By Jasmine Phillips
“Find a need and fill it.” One of my personal favorite maxims stated by the legendary Birmingham businessman A.G. Gaston.
There are plenty of books, articles, interviews, as well as other sources that anyone can access and learn about Gaston’s legacy. As I researched Gaston and read about him, it was clear to me that one of the reasons for his success was that he didn’t have any problem with putting people in positions to win.
Known as the richest Black man in America during the 1960s, A.G. Gaston overcame much to reach his level of success. He established businesses across many industries such as banking, construction, real estate, hospitality, burial insurance, cemeteries and radio stations. And just so you know what those businesses were here are some:
- Booker T. Washington Insurance Company
- Smith & Gaston Funeral Home
- Booker T. Washington Business College
- G. Gaston Motel
- Citizens Federal Savings & Loan
- G. Gaston Building
- G. Gaston Boys & Girls Club
- Booker T. Washington Broadcasting Company
- G. Gaston Construction Company
Citizens Federal Savings & Loan which is now Citizens Trust Bank and The A.G. Gaston Boys & Girls Club still operate in Birmingham. The historic A.G. Gaston Motel is currently undergoing renovations to become an educational hub and museum.
Gaston wasn’t afraid to put Black people first. He took this to heart by ensuring that Black entrepreneurs across Birmingham had the tools and resources they needed to succeed. He was just as passionate about fighting for equal rights as building sustainable Black businesses. I would argue that Black entrepreneurship played a significant role in the Civil Rights movement. Take for example Birmingham’s historic 4th Avenue Business District, where Black-owned banks, mortuaries, movie theaters, retail stores and more flourished in the 1960s and some still operate today. The A.G. Gaston Motel was located in the district as well. These districts played a critical role in developing economic growth for the Black community in Birmingham.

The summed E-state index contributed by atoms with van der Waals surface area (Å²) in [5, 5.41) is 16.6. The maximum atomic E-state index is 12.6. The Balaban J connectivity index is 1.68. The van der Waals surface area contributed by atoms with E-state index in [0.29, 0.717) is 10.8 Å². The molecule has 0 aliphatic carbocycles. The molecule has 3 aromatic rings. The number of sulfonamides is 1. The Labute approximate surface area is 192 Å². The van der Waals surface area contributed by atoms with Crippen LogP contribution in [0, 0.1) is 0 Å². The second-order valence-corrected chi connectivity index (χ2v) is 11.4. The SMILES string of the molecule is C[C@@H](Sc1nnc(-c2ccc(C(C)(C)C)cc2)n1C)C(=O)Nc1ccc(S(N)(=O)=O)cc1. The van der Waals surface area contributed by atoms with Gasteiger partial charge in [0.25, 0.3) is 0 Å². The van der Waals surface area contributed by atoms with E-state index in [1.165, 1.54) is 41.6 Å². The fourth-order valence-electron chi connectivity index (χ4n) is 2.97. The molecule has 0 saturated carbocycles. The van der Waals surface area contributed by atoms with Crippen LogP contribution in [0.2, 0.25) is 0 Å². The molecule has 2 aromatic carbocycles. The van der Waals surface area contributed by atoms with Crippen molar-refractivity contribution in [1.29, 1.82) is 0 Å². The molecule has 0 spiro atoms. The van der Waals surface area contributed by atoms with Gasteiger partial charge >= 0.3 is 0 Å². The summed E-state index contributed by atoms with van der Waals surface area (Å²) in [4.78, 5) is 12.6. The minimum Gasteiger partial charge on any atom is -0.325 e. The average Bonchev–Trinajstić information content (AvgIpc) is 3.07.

As a Black millennial woman and emerging entrepreneur living in the South who is passionate about making sure that my community has equal access and opportunities, I admire the life and legacy of Dr. Gaston in many ways. He had no issues with using his platforms to create spaces and opportunities for others to grow and create long-lasting change. Whether it was promoting voting rights in the 1920s by encouraging his workers to vote or threatening white banks by removing his funds because they wouldn’t take down their “white-only” signs, he was no stranger in advocating for the betterment of our people. One of his most significant efforts during the Civil Rights movement was creating a safe space known as the “war room” at the A.G. Gaston Motel for Civil Rights activists to come together. The Honorable Rev. Dr. Martin Luther King, Jr., Birmingham’s Rev. Fred Shuttleworth and others met in the heart of downtown Birmingham to organize and strategize their efforts that would transcend the movement.
This legacy is what makes the work that Bob Dickerson and Gaynelle Jackson, co-hosts for the A.G. Gaston Conference, promoting entrepreneur for the last 17 years so important. They are committed to remembering the life and legacy of Gaston and have found a formula to connect Black entrepreneurs, community advocates, educators, and corporate leaders to share ideas on how to create economic empowerment in their communities.
I encourage any millennial who is serious about creating the change they want to see or those young entrepreneurs seeking guidance on starting or maintaining their businesses to be a part of this year’s virtual conference February 23 and 24 beginning at 9 a.m. each day.
Dr. A.G. Gaston was a pioneer in his own right. Black millennials owe it to him and others who paved the way to continue the fight and ensure that our communities not just have a seat at the table but create tables of our own.
To register for the 17th annual A.G. Gaston virtual conference, visit www.aggastonconference.biz. Admission is free to attend.
Jasmine is a writer and public relations strategist.